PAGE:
Lots of Praise
It’s very important to always remember to be encouraging when your dog is using the crate, even if their behavior is frustrating. Remember that your dog won’t understand at first why they need to be in the crate, and that can be scary.
Once they understand and start to associate being in the crate with positive rewards, it will become much easier to get them to spend their time there. Use a friendly, calming voice, and be sure to praise your dog heavily when they do a good job.
Your dog looks to you for praise and reinforcement of their behavior, so it’s very effective to encourage them with your voice. It’s also important to make sure they get lots of playtime and bonding time with you when they’re not in the crate.
Developing a strong bond with your puppy will help them trust you more during the crate training process.
Puppy Crying in Crate
Crate training is going to cause your puppy to cry in the crate and this is as expected. Dog Separation Anxiety is the terminology given to this sort of behavior but with proper puppy crate training, you can overcome it.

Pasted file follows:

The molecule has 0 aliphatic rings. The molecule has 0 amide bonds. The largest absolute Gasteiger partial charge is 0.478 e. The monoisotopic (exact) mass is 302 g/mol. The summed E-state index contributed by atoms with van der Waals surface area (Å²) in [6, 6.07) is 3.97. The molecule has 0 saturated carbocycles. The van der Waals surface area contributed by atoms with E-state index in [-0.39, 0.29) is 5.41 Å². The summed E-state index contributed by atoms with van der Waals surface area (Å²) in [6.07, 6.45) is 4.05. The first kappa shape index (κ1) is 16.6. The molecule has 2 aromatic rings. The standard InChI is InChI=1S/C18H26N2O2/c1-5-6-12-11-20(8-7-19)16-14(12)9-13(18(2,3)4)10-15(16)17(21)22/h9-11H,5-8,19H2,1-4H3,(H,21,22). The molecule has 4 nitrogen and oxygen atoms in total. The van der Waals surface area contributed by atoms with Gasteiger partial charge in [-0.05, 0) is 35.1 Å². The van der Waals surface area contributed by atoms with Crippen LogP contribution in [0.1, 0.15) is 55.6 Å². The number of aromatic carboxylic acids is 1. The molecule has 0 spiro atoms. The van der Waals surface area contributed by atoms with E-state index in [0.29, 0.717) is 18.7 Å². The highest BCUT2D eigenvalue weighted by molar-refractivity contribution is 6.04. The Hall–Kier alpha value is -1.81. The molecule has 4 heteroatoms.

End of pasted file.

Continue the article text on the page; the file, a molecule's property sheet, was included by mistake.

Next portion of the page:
If your puppy is crying in the crate, you cannot go to them whatsoever. It seems cruel and you may get upset but if you go to the crate whilst they are crying, they will associate crying with getting your attention and they will learn this pretty quickly.
The puppies’ first night in the crate is going to be a tough one and you will probably not get that much sleep. Crate training a puppy can be difficult but you need to keep telling yourself that its only short term.
Crate Toilet Training
As you can imagine, puppies are not toilet trained until they have been taught and when left for long periods, their small bladders can only hold so much. Therefore, crate toilet training may take some time but it is achievable with consistency.